Cuomo: Tonawanda health report “very troubling”

News and analysis by Dan Telvock, Investigative Post's environmental reporter

One of the nation’s biggest environmental trials wrapped up last week in federal court in Buffalo against Tonawanda Coke, almost a month after the state Department of Health released a report that found elevated levels of cancer and birth defects in neighborhoods that surround that industrial corridor.

Gov. Andrew Cuomo was at University at Buffalo this morning to talk about the recently passed state budget and afterwards the press was ushered behind a black curtain in a tight corner to shout out questions on a range of topics.

Someone may not have gotten the governor up to speed on how the state health study comes into context with last week’s guilty verdict against Tonawanda Coke and its environmental control manager for violating the Clean Air and Clean Water acts.

A jury convicted Tonawanda Coke with illegally—and knowingly—emitting benzene from a pressure release valve at levels well above what the Department of Environmental Conservation considers safe.

The state health report found that at least two of the elevated cancers—oral and leukemia—are linked to benzene exposure.

This is “very troubling,” Cuomo said about the findings.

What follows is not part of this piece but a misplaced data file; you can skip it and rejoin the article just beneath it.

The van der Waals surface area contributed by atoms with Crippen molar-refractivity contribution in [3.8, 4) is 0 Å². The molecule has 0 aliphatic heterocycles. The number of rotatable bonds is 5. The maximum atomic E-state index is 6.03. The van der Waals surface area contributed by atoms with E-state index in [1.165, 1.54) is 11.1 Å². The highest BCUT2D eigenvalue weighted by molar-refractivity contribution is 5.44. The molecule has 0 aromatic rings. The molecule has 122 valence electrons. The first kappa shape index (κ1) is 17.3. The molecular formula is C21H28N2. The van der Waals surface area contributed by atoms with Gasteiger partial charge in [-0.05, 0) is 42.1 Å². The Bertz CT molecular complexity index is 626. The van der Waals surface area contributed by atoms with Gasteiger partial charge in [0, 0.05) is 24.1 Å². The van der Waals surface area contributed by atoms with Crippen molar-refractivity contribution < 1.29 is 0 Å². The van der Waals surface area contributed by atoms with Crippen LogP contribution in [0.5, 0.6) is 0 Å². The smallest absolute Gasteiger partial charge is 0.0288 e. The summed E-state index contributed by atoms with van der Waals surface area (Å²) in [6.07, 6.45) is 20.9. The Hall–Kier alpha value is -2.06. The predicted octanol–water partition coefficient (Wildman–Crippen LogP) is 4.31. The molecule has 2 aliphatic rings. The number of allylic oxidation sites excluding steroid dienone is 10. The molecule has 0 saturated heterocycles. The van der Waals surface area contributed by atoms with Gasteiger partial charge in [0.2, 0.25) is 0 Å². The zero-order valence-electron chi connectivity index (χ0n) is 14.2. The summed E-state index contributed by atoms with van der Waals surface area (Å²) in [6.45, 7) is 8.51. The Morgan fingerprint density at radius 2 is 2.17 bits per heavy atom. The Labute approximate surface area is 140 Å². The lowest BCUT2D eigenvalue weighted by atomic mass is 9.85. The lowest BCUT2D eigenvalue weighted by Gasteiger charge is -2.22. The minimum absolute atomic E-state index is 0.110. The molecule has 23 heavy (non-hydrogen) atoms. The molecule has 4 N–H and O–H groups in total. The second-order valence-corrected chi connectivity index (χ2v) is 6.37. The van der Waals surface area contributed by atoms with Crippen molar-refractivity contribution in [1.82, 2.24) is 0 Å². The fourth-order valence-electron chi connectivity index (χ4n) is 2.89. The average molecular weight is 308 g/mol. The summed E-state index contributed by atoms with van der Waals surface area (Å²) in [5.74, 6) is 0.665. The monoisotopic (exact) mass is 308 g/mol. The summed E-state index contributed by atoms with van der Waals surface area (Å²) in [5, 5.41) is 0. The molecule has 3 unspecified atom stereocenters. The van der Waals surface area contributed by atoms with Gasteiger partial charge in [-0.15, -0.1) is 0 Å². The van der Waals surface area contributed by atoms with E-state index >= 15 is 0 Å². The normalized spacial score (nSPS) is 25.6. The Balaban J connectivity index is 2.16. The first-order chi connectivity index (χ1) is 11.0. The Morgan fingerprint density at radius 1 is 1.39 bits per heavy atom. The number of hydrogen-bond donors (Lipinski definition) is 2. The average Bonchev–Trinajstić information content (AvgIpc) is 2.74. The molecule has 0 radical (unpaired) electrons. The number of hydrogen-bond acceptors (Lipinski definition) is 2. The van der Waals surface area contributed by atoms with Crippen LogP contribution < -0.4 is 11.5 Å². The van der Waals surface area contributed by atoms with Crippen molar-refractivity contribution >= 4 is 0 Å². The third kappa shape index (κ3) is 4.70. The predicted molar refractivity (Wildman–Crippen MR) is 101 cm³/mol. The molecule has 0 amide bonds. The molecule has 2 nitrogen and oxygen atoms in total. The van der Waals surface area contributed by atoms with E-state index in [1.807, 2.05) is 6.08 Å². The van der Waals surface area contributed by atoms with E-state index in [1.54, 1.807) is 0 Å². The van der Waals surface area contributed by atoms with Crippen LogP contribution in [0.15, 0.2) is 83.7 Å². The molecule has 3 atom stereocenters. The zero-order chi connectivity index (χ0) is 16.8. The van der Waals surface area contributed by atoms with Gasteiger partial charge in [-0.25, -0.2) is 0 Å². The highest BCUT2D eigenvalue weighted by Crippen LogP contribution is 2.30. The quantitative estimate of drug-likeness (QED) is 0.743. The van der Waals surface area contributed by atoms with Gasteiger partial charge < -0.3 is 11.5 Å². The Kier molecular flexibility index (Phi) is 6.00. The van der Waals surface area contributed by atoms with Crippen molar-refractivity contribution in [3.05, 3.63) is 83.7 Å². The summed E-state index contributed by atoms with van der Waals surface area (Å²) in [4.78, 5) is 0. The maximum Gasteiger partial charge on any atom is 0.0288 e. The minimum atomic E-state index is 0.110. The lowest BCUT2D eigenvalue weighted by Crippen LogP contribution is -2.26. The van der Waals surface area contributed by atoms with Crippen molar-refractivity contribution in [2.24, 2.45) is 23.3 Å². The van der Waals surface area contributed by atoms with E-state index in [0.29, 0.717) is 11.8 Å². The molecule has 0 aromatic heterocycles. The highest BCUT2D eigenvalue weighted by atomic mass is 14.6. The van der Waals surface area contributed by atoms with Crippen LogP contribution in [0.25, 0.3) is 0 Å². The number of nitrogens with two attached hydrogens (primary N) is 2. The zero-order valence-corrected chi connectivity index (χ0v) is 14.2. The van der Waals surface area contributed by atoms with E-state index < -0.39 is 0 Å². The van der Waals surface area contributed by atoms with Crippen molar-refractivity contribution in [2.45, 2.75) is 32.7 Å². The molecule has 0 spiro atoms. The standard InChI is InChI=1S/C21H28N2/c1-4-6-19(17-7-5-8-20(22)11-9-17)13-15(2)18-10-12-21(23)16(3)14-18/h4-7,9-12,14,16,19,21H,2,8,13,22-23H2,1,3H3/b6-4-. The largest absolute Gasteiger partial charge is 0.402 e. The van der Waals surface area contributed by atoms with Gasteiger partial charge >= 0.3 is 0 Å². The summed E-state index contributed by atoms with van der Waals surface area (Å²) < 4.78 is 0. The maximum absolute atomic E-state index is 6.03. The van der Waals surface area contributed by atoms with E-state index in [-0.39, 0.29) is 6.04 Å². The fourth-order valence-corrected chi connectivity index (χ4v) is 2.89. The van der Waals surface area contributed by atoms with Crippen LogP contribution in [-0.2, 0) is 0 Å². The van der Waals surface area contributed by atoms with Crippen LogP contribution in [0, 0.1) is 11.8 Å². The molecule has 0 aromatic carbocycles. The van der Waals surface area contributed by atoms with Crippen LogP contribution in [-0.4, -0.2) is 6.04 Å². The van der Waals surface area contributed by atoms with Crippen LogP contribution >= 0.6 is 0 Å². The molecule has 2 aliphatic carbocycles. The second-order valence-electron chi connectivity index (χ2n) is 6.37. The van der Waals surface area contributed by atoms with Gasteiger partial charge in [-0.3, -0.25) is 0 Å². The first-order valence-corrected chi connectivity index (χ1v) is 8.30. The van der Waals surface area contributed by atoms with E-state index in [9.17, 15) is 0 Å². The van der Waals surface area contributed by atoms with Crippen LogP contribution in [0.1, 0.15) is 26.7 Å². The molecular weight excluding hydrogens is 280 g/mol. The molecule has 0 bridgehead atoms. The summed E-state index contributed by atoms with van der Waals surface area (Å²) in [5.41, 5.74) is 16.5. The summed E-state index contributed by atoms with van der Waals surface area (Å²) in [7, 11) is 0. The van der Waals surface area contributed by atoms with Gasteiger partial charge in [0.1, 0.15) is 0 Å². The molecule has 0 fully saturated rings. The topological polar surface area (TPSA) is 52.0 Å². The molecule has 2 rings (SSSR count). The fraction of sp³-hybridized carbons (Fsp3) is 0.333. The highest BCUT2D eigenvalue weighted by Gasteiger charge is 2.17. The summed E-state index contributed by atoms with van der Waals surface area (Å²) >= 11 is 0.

The health study stopped short from pinpointing a chief cause of the cancer.

Is it smoking? Genetics? Exposure at where they work? The concentration of industry that emit toxic chemicals near those neighborhoods?

These question are unlikely to be answered, state health officials said.

Frustration was high for many of the residents who attended a Feb. 26 meeting where state Department of Health officials discussed the report. People wanted to know exactly why so many are sick, but health officials were unwilling to commit to a more in-depth study.

Will Cuomo use his clout and urge the state Department of Health to get to the bottom of this with a cause-and-effect study?

“Let me find out exactly what they’ve done, but we need to have the answers,” he replied.

While that’s no firm commitment for the more than 2,200 people who have some type of cancer in neighborhoods that surround Tonawanda’s industrial corridor, Cuomo did go a step further than did his health department bureaucrats.

Will the governor follow through? Stay tuned.